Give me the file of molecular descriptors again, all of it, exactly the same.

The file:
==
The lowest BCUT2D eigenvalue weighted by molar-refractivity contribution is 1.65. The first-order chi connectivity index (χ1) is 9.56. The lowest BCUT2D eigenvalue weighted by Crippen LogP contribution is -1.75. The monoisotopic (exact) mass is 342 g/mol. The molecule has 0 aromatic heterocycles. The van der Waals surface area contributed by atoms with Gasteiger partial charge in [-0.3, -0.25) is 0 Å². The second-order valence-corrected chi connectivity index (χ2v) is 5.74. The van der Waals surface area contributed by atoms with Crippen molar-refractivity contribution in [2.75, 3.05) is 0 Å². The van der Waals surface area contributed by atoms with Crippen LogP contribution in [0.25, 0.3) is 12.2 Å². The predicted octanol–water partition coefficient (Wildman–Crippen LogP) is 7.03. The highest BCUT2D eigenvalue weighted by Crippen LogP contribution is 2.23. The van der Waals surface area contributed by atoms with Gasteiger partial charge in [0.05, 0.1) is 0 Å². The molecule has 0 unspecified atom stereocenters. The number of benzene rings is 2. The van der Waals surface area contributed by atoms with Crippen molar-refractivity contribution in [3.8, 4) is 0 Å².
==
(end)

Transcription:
The lowest BCUT2D eigenvalue weighted by molar-refractivity contribution is 1.65. The first-order chi connectivity index (χ1) is 9.56. The lowest BCUT2D eigenvalue weighted by Crippen LogP contribution is -1.75. The monoisotopic (exact) mass is 342 g/mol. The molecule has 0 aromatic heterocycles. The van der Waals surface area contributed by atoms with Gasteiger partial charge in [-0.3, -0.25) is 0 Å². The second-order valence-corrected chi connectivity index (χ2v) is 5.74. The van der Waals surface area contributed by atoms with Crippen molar-refractivity contribution in [2.75, 3.05) is 0 Å². The van der Waals surface area contributed by atoms with Crippen LogP contribution in [0.25, 0.3) is 12.2 Å². The predicted octanol–water partition coefficient (Wildman–Crippen LogP) is 7.03. The highest BCUT2D eigenvalue weighted by Crippen LogP contribution is 2.23. The van der Waals surface area contributed by atoms with Gasteiger partial charge in [0.05, 0.1) is 0 Å². The molecule has 0 unspecified atom stereocenters. The number of benzene rings is 2. The van der Waals surface area contributed by atoms with Crippen molar-refractivity contribution in [3.8, 4) is 0 Å².